Abstract

http://ssrn.com/abstract=2145912
 


 



Taking Warrants Seriously


Oren Bar-Gill


Harvard Law School

Barry Friedman


New York University School of Law

September 13, 2012

Northwestern University Law Review, Vol. 106, Issue 4, 2012, Forthcoming
NYU School of Law, Public Law Research Paper No. 12-46
NYU Law and Economics Research Paper No. 12-29

Abstract:     
Courts and commentators are increasingly concerned about police misconduct — searches and seizures that fail to comply with Fourth Amendment protections. Current doctrine attempts to deter such misconduct with the threat of excluding unlawfully seized evidence. The remedy of exclusion is weak, however, in large part because judges only see cases in which the defendant obviously is guilty. Despite years of proposals, the alternative of money damages is largely unavailable. The problem is exacerbated because Fourth Amendment law is notoriously uncertain. The combination of these three factors results in ineffective deterrence of Fourth Amendment violations. We propose to replace the failed deterrence model with a stringent ex ante warrant requirement. We make a novel case for warrants based on findings from the social sciences. The Court, rather than continuously weakening the warrant requirement, should reverse course and set warrants as the centerpiece of the Fourth Amendment.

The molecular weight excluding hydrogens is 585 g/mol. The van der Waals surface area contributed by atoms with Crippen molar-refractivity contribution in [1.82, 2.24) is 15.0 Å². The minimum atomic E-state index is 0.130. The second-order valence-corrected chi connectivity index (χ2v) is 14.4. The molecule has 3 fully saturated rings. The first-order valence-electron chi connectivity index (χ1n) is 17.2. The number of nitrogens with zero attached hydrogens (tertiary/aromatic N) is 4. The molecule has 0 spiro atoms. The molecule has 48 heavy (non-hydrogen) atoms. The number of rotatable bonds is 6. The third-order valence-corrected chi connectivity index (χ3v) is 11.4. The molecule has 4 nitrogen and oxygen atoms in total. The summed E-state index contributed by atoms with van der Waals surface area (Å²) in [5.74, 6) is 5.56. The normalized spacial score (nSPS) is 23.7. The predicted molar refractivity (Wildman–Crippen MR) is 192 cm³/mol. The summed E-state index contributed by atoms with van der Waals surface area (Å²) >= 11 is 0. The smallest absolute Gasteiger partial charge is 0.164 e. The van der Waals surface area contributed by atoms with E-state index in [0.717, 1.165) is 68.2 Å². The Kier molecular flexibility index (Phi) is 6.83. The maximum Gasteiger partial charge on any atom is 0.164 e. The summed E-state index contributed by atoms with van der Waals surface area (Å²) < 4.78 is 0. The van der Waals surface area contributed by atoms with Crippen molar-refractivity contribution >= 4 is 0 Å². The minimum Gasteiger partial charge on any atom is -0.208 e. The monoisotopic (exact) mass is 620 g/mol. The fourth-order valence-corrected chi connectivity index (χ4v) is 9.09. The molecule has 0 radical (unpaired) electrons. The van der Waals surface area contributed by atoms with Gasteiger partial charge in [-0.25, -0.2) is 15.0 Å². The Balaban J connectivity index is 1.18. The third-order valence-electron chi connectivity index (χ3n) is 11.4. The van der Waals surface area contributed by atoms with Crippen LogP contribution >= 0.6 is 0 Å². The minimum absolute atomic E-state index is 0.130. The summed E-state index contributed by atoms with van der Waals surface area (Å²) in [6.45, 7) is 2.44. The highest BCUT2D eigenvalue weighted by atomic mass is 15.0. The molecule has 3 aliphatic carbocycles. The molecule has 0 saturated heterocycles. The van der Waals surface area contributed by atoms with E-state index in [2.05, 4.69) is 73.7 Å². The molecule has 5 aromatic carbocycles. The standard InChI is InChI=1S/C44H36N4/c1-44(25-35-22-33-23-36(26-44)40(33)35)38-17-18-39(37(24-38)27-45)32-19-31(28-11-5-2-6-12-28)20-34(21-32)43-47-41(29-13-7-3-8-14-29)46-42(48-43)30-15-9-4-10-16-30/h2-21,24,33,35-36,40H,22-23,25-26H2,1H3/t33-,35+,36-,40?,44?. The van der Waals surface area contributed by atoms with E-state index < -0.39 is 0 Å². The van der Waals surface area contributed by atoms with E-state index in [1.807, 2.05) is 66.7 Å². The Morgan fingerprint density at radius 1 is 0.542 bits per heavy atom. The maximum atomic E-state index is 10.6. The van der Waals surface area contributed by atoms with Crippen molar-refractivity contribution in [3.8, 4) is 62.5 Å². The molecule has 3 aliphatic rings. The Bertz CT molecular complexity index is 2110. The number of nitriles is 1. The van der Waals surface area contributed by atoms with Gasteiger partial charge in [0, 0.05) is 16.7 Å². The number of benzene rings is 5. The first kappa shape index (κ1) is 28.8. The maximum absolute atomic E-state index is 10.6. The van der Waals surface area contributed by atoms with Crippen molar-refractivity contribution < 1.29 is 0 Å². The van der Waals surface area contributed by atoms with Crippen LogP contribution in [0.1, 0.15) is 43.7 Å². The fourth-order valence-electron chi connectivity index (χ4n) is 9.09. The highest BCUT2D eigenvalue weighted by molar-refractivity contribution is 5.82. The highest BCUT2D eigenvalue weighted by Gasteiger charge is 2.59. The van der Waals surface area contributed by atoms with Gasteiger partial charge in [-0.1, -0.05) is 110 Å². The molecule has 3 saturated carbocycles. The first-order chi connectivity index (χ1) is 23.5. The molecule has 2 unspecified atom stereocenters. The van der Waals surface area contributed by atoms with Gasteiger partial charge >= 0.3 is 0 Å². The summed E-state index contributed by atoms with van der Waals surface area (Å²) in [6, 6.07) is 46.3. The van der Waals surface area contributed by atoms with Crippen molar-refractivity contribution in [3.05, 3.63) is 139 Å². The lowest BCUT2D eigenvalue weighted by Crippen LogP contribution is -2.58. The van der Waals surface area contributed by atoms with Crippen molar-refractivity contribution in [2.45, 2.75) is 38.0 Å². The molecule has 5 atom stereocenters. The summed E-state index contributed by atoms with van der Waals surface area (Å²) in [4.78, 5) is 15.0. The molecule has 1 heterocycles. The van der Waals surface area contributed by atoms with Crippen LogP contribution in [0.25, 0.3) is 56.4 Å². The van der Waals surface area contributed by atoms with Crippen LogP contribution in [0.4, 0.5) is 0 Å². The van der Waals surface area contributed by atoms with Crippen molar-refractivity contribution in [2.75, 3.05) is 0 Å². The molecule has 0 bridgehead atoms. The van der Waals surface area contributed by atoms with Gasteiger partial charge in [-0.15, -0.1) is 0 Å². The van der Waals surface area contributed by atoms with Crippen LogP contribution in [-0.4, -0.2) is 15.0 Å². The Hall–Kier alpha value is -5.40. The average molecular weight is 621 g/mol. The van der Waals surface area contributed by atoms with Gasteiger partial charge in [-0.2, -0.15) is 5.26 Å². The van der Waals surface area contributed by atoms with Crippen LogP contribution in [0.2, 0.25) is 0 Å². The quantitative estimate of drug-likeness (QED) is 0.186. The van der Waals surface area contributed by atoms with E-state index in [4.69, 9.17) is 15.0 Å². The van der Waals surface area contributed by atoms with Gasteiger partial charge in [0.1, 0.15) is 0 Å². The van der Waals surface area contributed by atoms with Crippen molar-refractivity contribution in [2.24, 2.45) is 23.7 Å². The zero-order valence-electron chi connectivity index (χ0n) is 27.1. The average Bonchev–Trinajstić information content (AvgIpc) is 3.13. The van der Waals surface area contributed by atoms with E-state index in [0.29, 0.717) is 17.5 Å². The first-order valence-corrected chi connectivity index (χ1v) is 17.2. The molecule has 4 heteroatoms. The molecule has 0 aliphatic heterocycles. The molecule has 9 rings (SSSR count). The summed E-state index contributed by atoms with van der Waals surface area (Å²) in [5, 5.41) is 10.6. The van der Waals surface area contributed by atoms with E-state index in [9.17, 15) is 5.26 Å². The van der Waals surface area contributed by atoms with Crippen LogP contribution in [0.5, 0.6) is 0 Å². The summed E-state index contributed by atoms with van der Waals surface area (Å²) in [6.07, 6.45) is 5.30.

Number of Pages in PDF File: 69

Accepted Paper Series


Download This Paper

Date posted: September 13, 2012  

Suggested Citation

Bar-Gill, Oren and Friedman, Barry, Taking Warrants Seriously (September 13, 2012). Northwestern University Law Review, Vol. 106, Issue 4, 2012, Forthcoming; NYU School of Law, Public Law Research Paper No. 12-46; NYU Law and Economics Research Paper No. 12-29. Available at SSRN: http://ssrn.com/abstract=2145912

Contact Information

Oren Bar-Gill (Contact Author)
Harvard Law School
1563 Massachusetts Avenue
Cambridge, MA 02138
United States
Barry Friedman
New York University School of Law ( email )
40 Washington Square South
Room 317
New York, NY 10012-1099
United States
212-998-6293 (Phone)
212-995-4030 (Fax)
Feedback to SSRN


Paper statistics
Abstract Views: 432
Downloads: 101
Download Rank: 156,791

© 2014 Social Science Electronic Publishing, Inc. All Rights Reserved.  FAQ   Terms of Use   Privacy Policy   Copyright   Contact Us
This page was processed by apollo7 in 0.266 seconds